Mr. MACMILLAN : They have disposed of the coast of that territory. May I qualify it in that way. May I say the coast of that territory, because I attach great importance to that. The hinterland and interior, in my submission, are dealt with otherwise. My Lord will reserve judgment upon that for the moment.

Lord WARRINGTON : I am only saying that the boundaries referred to on page 910 were not the boundaries of the territory which has already been annexed to Newfoundland, whatever it may be.

Mr. MACMILLAN : Of course.

Lord WARRINGTON : And it must be the rivers west of St. John's River, and not those to the east of it.

Mr. MACMILLAN : I think that probably is uncontrovertible. Your Lordships are, very naturally, possessed of the alluring propositions of my learned friend at present, which it is my humble endeavour to displace. The suggestion that your Lordship has in mind is naturally prompted by what you have already heard. If we pass to the reply on the 14th July, 1763, this whole matter is still under consideration. What are we to do in these new territories ? His Majesty is pleased to communicate his views. The passage is to be found at the foot of page 915. “ My Lords, Your Report, dated the 8th of last month, having been laid before the King, and His Majesty having taken the same into consideration ; I am, in consequence thereof, to acquaint

p. 377

your Lordships, that the King approves the erecting three new Governments in North America, under the denominations your Lordships propose, of Canada, East Florida, and West Florida.”

Viscount HALDANE : These are Crown Colonies.

Mr. MACMILLAN : There was provision made in Quebec for the calling of an assembly as and when times permitted.

Viscount HALDANE : That is all right. In the first instance they were Crown Colonies. We know that Sir George Murray had great trouble with the germ of the idea, and Sir Guy Carleton had after his time. There was a tremendous strife up to the days of Lord Durham which was finally settled about 1860.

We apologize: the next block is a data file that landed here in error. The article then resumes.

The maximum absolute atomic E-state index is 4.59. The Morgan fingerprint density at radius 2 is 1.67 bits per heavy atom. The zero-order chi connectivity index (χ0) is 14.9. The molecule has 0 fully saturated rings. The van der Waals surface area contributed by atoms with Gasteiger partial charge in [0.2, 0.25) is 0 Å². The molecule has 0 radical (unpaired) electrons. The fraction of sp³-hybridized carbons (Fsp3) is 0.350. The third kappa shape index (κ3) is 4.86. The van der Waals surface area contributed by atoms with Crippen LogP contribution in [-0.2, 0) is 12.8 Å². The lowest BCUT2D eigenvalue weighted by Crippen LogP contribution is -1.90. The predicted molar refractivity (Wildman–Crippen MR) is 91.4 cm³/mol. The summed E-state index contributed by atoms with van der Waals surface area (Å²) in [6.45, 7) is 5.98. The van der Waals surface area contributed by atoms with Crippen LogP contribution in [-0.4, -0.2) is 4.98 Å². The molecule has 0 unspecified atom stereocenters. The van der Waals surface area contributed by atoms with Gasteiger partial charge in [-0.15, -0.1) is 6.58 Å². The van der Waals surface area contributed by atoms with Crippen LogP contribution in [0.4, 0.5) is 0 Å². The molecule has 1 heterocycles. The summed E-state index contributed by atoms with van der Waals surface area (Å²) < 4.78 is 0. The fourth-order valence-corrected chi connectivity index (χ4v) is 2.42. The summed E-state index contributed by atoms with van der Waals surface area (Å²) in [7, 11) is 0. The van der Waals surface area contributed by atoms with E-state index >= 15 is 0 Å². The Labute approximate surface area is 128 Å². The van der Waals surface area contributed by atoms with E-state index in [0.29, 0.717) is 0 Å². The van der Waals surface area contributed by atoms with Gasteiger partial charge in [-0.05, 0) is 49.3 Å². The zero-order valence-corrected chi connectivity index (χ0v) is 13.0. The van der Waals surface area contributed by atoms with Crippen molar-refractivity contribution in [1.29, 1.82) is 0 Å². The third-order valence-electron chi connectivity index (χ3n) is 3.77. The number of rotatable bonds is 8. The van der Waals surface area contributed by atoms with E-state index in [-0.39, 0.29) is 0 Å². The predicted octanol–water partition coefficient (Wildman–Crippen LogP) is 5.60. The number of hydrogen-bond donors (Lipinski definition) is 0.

Mr. MACMILLAN : That interesting historical statute which Sir John referred to, the Quebec Act, is exceedingly interesting reading on that subject. His Majesty approved of three new Governments, and they are suggested to be called Canada, East Florida, and West Florida. Then it goes on to point out : “ Yet the King thinks that great inconveniences might arise, from so large a tract of land being left without being subject to the Civil Jurisdiction of some Governor, in Virtue of His Majesty's Commission, under the Great Seal of Great Britain.” He has observed the boundaries proposed, but lie says that that may mean a great deal of territory without civil jurisdiction. “ And (besides the Difficulties there might be, for Want of such a Civil Jurisdiction, in bringing to Justice Criminals and Fugitives, who may take refuge in that Country). Their not being included within some Established Government might, in time to come, furnish matter of Dispute, with regard to the Property; And other Powers, who might hereafter find Means of Access to those Countries, might take Possession thereof, as derelict lands ; the King therefore is of Opinion that, in the Commission for the Governor of Canada, all Lakes, namely, Ontario, Erie, Huron, Michigan, and Superior, should be included ’—that is the five lakes—“ with all the Country, as far North and West as the Limits of the Hudsons Bay Company and the Mississippi.” Note the next very significant words, my Lord,—“ And also that all Lands whatsover, ceded by the late Treaty, and which are not already included within the Limits of His Majesty's ancient Colonies, or intended to form the Governments of East and West Florida, as described in your Lordships Report, be assigned to the Government of Canada, unless your Lordships should suggest any other Distribution, which might answer the purpose more effectually ; On which matter your Lordships will lose no time in making a Report to His Majesty.” Now these are significant words, my Lord, “also that all Lands, whatsoever, ceded by the late Treaty, and which are not already included within the limits of His Majesty's ancient Colonies, or intended to form the Governments of East and
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[1927lab]